4. The form and need for U.S. universities and colleges might also be said to be colonial products. But in southern and South Africa, descendants of colonizers are a small minority compared to descendants of the colonized. Together with the later timing of colonial cultural transformations, and the more powerful indigenous cultural persistences compared to North America, demography gives Gramsci's question of the organic relationship of intellectuals to the society profoundly different answers.

5. In the U.S., academic intellectuals have their most organic relationships to the managerial and professional sections of a petty bourgeoisie enlarged by U.S. pre-eminence in the world economy. Themselves part of that class, they feed their students into it, and to a lesser extent into the high bourgeoisie, while supplying cultural and ideological solvents that soften perceptions of the distinction and limit petty bourgeois class resentments. Present efforts by some social interests to proletarianize an increasing proportion of "knowledge workers," including trainee, temporary and contingent academic faculty, form a large element of struggles over U.S. academic restructuring. The organic relation of academic intellectuals to the nation comes into question mainly in the case of immigrant scholars and teachers in technical subjects, and in anti-intellectual rhetoric casting academic social critics holding specific kinds of ideas as "outside of the mainstream" elitists.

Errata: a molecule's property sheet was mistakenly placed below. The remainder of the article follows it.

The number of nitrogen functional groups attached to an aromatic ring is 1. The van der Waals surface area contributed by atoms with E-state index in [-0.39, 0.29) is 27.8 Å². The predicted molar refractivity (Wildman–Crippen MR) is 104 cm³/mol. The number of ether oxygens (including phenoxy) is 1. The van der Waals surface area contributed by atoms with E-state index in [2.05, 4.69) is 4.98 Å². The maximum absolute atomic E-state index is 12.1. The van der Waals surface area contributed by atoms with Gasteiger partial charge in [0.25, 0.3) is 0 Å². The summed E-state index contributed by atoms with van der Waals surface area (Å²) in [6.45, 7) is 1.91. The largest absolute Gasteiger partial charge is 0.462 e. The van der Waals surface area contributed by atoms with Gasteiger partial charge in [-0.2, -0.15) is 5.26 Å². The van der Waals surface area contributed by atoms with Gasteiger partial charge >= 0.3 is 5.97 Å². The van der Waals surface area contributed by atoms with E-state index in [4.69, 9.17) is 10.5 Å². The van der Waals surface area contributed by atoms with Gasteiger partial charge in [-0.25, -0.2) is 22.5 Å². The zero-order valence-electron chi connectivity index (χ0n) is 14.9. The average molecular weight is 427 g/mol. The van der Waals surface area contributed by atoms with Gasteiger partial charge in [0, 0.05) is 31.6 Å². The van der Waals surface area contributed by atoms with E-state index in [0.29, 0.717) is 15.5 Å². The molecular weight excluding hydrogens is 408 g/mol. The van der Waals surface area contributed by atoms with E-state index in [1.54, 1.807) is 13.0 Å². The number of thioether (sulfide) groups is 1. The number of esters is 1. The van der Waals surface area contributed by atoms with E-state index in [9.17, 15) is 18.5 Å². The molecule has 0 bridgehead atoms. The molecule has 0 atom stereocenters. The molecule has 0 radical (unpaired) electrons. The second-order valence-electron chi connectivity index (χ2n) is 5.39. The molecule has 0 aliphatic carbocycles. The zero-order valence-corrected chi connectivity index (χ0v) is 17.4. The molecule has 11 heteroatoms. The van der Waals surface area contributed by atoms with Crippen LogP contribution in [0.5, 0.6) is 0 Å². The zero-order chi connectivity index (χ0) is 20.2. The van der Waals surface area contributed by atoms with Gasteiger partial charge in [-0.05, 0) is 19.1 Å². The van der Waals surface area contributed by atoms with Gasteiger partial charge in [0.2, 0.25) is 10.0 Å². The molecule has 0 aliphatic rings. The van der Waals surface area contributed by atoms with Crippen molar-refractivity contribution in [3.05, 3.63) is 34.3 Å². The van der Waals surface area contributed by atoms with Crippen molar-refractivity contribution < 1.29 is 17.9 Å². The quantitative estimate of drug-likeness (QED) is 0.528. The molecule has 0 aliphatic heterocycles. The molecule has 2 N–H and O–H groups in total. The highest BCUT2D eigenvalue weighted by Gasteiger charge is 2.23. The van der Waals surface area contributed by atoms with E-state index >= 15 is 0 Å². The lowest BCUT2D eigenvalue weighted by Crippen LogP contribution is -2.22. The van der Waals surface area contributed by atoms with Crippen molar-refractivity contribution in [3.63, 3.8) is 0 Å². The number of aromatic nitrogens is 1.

6. Some might argue that struggles over affirmative action and curricular multiculturalism in the U.S. should be seen as national questions. African post-colonial comparisons suggest instead that these are struggles among differing forms of potential organic relations, that bear on the openness of individual class mobility within the racialized class system. Consider: in Swaziland in the late 1980s, the university had teaching and research staff from the ex-colonial power (Britain), Europe and the European diaspora (Canada, Netherlands, Belgium, U.S., Portugal, possibly Australian or New Zealand) and African expatriates (South Africa, Ghana, Kenya, Zimbabwe, Tanzania, Uganda, Nigeria, Lesotho, Botswana, Zambia) and Africans of Indian and European ancestry. Swazi academics amounted to about half the faculty. The medium of instruction was English. The students almost wholly had SiSwati as their home language. White Swazilanders (about two percent of the population) sent their children to university in South Africa or the U.K.

7. My room in a student hostel (dormitory) at Uniswa looked across a stream at peasant homesteads with thatched roof wattle and daub houses whose residents spoke SiSwati. The university has been built in view of a mountain range where the Swazi royalty were buried, under the eye of a royal palace. For the local people, the "organic intellectuals" include school teachers, ministers and priests in Protestant, Catholic and African independent churches, comparable to Gramsci's view of rural Italian intellectuals. There are also healing and spiritual practioners whose practice and intellectuality were rooted in Swazi oral culture. The Vice-Chancellor of Uniswa, the biologist Lydia Makhubu, an expert on schistosomiasis, is known in southern Africa for fostering coordination and exchange of knowledge between "scientific" and "traditional" medical practitioners. Swazi and expatriate legal scholars at Uniswa regularly express concern about the oral practice of dispute resolution and (class-inflected) justice under local chiefs, since "traditional" law remains unwritten. The interface of written and oral has stimulated some of the finest scholarship in literature, anthropology and history by Swazi and other Uniswa scholars.